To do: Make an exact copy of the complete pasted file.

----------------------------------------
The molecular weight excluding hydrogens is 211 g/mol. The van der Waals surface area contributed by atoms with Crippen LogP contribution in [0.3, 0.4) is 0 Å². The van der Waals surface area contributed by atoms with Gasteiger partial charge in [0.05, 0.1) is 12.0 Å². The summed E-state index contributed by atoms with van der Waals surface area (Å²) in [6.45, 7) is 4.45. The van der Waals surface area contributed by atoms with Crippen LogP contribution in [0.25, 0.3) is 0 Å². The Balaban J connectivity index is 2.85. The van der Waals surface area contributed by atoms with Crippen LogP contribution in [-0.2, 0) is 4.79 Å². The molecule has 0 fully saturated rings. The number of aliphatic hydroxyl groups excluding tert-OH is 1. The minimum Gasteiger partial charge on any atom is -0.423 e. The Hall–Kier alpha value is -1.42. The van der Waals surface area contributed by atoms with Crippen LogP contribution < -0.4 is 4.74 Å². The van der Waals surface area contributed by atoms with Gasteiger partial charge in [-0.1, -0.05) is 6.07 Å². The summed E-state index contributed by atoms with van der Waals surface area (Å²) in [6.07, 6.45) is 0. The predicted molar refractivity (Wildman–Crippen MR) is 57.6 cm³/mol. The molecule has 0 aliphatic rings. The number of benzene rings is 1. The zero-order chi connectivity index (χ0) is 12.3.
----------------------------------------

The molecular weight excluding hydrogens is 211 g/mol. The van der Waals surface area contributed by atoms with Crippen LogP contribution in [0.3, 0.4) is 0 Å². The van der Waals surface area contributed by atoms with Gasteiger partial charge in [0.05, 0.1) is 12.0 Å². The summed E-state index contributed by atoms with van der Waals surface area (Å²) in [6.45, 7) is 4.45. The van der Waals surface area contributed by atoms with Crippen LogP contribution in [0.25, 0.3) is 0 Å². The Balaban J connectivity index is 2.85. The van der Waals surface area contributed by atoms with Crippen LogP contribution in [-0.2, 0) is 4.79 Å². The molecule has 0 fully saturated rings. The number of aliphatic hydroxyl groups excluding tert-OH is 1. The minimum Gasteiger partial charge on any atom is -0.423 e. The Hall–Kier alpha value is -1.42. The van der Waals surface area contributed by atoms with Crippen LogP contribution < -0.4 is 4.74 Å². The van der Waals surface area contributed by atoms with Gasteiger partial charge in [-0.1, -0.05) is 6.07 Å². The summed E-state index contributed by atoms with van der Waals surface area (Å²) in [6.07, 6.45) is 0. The predicted molar refractivity (Wildman–Crippen MR) is 57.6 cm³/mol. The molecule has 0 aliphatic rings. The number of benzene rings is 1. The zero-order chi connectivity index (χ0) is 12.3.